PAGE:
"Next, I can prove racism." That`s what a group of college students said. They were upset they were not let into a nightclub. We`ll cover it.

(COMMERCIAL BREAK)

VELEZ-MITCHELL: Steve Phillips gets the boot. The stormy sportscaster was canned from ESPN after he was caught in a steamy sex affair with a 22-year-old co-worker. His mistress turned jilted lover allegedly wrote a graphic letter to his wife and veered her car into his house. Now Phillips has lost his job and is headed to rehab. We`ll have the latest on this drama-filled soap opera and ask the question, is he a sex addict?

Shocking allegations of blatant racism: six African-American college students were refused entry into a Chicago bar. Was it because of their clothing or the color of their skin? That`s what we`re asking tonight.

Students from Washington University in St. Louis planned a senior trip to Chicago. They decided to hit the town heading to Mother`s Nightclub. That`s when they say the night took a really awful turn. The club reportedly let in close to 200 non-black students, no problem; but the 6 black students with the group were told, "You cannot come in." The bar says the students were violating the dress code.

Regis Murayi (ph) was told his jeans were simply too baggy. So, this is what he did, he traded pants with his white friend. Listen to what happened.

(BEGIN VIDEO CLIP)

UNIDENTIFIED MALE: He`s actually wearing my pants. He actually -- later on, he went back to the hotel, we did a switch of pants and he put my pants on.

Keep in mind, this guy`s about three inches shorter than me and probably close to 40 or 50 pounds lighter than me. But he went back to the bar later on that evening with the same manager, same bouncer at the door and was able to just walk in, while actually making jokes with the bouncer about not paying for the people behind him.

(END VIDEO CLIP)

VELEZ-MITCHELL: Now, here is the photo, once again, of the switcheroo. You be the judge. Regis on the left, his pal Jordan Roberts is on the right. They`re wearing the same pair of jeans. Regis was denied entry and Jordan was let right in.

What do you think? Is the proof in the pants? Did this bouncer have a problem with the clothes or with the person wearing them?

The state of Illinois and the federal government both launched investigations into this incident. The students filed complaints with the Chicago Commission on Human Rights, the Illinois attorney general`s office and the U.S. Department of Justice. Regis says the group may also file a lawsuit against the bar.

Why are we still dealing with all this in the 21st century when we have an African-American president? We reached out to this bar, but we have not yet received a statement. They did let in other African-Americans that night; that`s according to the bar. But the question is why were these six young African-American men kept out?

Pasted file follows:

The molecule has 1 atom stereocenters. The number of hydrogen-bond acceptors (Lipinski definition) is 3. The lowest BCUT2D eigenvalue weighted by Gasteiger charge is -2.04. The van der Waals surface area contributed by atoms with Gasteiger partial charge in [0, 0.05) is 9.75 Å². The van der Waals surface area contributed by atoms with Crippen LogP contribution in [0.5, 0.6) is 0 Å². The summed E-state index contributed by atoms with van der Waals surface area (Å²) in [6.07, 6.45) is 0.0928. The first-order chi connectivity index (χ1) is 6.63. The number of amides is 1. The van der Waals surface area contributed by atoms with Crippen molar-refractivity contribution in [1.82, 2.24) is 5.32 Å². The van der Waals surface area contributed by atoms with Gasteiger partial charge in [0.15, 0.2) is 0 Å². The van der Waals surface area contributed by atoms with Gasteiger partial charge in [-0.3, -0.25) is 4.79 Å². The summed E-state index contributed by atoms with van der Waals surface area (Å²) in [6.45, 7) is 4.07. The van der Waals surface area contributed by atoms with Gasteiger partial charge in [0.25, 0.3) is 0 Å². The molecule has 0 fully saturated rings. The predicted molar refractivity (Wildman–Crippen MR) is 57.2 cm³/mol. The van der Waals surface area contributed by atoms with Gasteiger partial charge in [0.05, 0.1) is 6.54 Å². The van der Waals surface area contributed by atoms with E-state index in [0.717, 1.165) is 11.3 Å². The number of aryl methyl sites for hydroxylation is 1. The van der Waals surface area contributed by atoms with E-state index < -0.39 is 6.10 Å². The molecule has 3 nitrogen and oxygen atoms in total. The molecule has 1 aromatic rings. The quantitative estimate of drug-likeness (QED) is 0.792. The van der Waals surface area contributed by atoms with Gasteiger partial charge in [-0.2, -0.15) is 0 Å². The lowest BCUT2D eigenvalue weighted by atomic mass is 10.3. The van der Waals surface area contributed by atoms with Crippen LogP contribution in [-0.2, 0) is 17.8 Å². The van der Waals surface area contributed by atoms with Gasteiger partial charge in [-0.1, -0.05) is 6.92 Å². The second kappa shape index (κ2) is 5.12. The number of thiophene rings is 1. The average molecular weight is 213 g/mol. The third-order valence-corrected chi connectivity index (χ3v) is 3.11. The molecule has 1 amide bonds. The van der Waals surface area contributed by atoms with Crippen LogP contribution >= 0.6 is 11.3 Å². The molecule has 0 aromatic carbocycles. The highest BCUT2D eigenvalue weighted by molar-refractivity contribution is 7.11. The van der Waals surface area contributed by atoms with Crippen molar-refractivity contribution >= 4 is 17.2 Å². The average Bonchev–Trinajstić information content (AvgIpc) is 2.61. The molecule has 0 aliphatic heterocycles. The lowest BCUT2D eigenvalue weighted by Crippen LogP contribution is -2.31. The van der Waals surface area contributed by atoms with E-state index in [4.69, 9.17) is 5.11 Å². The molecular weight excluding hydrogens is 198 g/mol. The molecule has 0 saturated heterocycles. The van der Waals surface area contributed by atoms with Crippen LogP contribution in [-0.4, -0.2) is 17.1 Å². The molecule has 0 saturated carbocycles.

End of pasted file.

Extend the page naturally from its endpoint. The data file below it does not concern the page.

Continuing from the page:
Straight out to my expert panel: also joining us, Steve Rogers, detective lieutenant with the Nutley New Jersey Police Department; a media consultant and visiting journalism professor at northwestern university, Bryan Monroe.

But we begin with Tanya Acker, attorney and blogger for "The Huffington Post." Tanya, what is your take on this?

TANYA ACKER, ATTORNEY & BLOGGER, HUFFINGTON POST: It was not the pants. I mean, it`s so funny. I wish Jane -- I`m laughing only because this story is so darkly familiar. You know, we all have the anecdotal stories about, you know, the black kid and the baggy pants who`s a gang banger and then the white kid in the same pants who`s people think is sort of a cute Eminem wanna be.

Unfortunately, this stuff still happens. And while I don`t think -- you know, you made a good point about how far we`ve come. And certainly we have an African-American president. We have not rooted out all the bad apples. We will not.

This is something we just have to sort of deal with and try to get people the right remedies, try get them justice when and where we are.

VELEZ-MITCHELL: Yes. The manager of the bar is insisting he was just trying to enforce the dress code. He says there is a lot of gang violence in the area and the gang members often wear backwards hats and baggy pants. He claims that some of the kids that he didn`t let in were wearing these backward pants.

Now, here`s the thing -- look at these young men. These young men don`t look or sound like gang bangers. They are actually stars at their university. Let`s list a couple of their achievements.

One is senior class treasurer and on the varsity track. One student is pre-law. Another is a basketball star. One works as an intern in the community service office. So, for this club owner to discriminate against them and then use the excuse of suggesting that they appear to be gang bangers really doesn`t pass the smell test, and I`ll throw that one to Steve Rogers.

STEVE ROGERS, DETECTIVE, NUTLEY NEW JERSEY POLICE DEPARTMENT: Well, my answer to that, Jane, is simple -- white people are in gangs. So, this is laughable. This is racism at its core.

Apparently, this guy has a problem with African-Americans. And I`ll tell you, when the Chicago police get through with this, you might have many, many more victims come forward and say, "You know what, I was discriminated against also."

VELEZ-MITCHELL: I`m sure. Bryan Monroe, professor, Northwestern`s Medill School of Journalism. I think I might have pronounced that the wrong way.

BRYAN MONROE, PROFESSOR, NORTHWESTERN MEDILL SCHOOL OF JOURNALISM: Medill.

VELEZ-MITCHELL: But in any case Bryan -- Medill -- here`s my take on all this of the I think it`s time to turn the tables on racism and take a psychological approach now that we`re in the 21st century.

And instead of getting angry, realize, first of all, these kids did all the right moves. They`re filing with everybody. They may file a lawsuit. They`re taking it to a local state and federal level.